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Archive for September, 2009

Mountains and Sand Dunes in Eastern Iran

32.8N 59.2E

September 30th, 2009 Category: Snapshots

Iran - September 24th, 2009

Iran - September 24th, 2009

Iran is one of the most mountainous countries in the world. Its geography consists of rugged mountain ranges, particularly in the west, that separate flatter basins and plateaux. This orthorectified image exemplifies the craggy peaks of a  long range of mountains in the province of South Khorasan, in eastern Iran.

The summits reach heights of 2000 meters, above sea level, while the steep slopes quickly slide down to a lower and flatter landscape at an elevation of about 800 meters. Patches of sand dunes can be observed at the foot of the slopes towards the lower left and at the top of the full image.

Ice-Free Foxe Basin in Late Summer, Canada – September 30th, 2009

67.7N 76.2W

September 30th, 2009 Category: Climate Change, Image of the day

Canada - August 26th, 2009Hudson Bay

Canada - August 26th, 2009

The waters of Foxe Basin, a shallow oceanic basin north of Hudson Bay, in Nunavut, Canada, located between Baffin Island (above) and the Melville Peninsula (left), appear greenish due to sediments and phytoplankton growth.

Foxe Basin is a broad, predominantly shallow depression, generally less than 100 metres (330 ft) in depth, while to the south, depths of up to 400 metres (1,300 ft) occur.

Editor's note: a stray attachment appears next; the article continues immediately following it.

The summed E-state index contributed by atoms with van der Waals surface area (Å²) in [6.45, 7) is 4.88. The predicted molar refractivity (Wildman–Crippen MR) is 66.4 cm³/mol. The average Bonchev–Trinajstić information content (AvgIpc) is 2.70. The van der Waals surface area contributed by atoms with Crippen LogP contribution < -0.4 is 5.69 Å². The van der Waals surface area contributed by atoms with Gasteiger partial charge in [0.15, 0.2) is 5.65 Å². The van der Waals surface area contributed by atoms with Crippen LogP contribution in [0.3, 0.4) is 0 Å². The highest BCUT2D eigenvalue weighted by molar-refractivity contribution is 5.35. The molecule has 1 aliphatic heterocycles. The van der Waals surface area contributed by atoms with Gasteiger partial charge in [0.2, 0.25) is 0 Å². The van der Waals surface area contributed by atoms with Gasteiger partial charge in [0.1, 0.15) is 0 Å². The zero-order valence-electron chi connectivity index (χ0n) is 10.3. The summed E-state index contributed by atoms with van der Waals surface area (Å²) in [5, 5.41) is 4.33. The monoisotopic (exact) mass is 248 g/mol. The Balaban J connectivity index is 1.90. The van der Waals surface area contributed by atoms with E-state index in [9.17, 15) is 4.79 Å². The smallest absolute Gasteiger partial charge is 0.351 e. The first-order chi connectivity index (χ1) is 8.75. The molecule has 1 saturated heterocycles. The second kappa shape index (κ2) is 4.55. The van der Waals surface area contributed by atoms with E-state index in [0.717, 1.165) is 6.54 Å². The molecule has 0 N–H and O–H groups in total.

For most of the year, Foxe Basin is blocked by ice floes. In fact,  open pack ice is common throughout the summer and the basin is rarely ice-free until September.

In this image, taken in late August, very little ice is present, allowing the greenish waters to be observed. The nutrient-rich cold waters found in the basin are known to be especially favorable to phytoplankton and to have a high sediment content, explaining their color.

The numerous islands in the basin, including the rounded Prince Charles Island near the center, are important bird habitats. Bowhead whales migrate to the northern part of the basin each summer.

Also of note here is the bright white Barnes Ice Cap on central Baffin Island, north of Prince Charles Island. It covers close to 6000 km2 and has been thinning due to global warming. Between 1970 and 1984, the ice cap thinned 1.7 m. The ice cap is Canada’s oldest ice, being approximately 20,000 years old. It is a remnant of the Laurentide ice sheet, which covered much of Canada during the last ice age.

Greenish Waters of the Gulf of Tunis, Tunisia

36.8N 10.1E

September 30th, 2009 Category: Lakes

Tunisia - September 1st, 2009

Tunisia - September 1st, 2009

The peninsula of Cap Bon in far northeastern Tunisia is flanked by the Gulf of Tunis to the west and the Gulf of Hammamet to the east.  Tunis, the capital city of Tunisia, appears here as a grey area at the southern edge of the Gulf of Tunis.

In this image, the Gulf of Tunis is greenish in color from algal growth or sediments. The rest of the visible shoreline, including that of the Gulf of Hammamet, is mostly clear.

Moving inland south of the peninsula is a white salt lake called Sebkhel de Sidi El Hani. The site, the third-largest salt-lake in Tunisia, is located 25 km south-west of Sousse and 20 km east-south-east of Kairouan.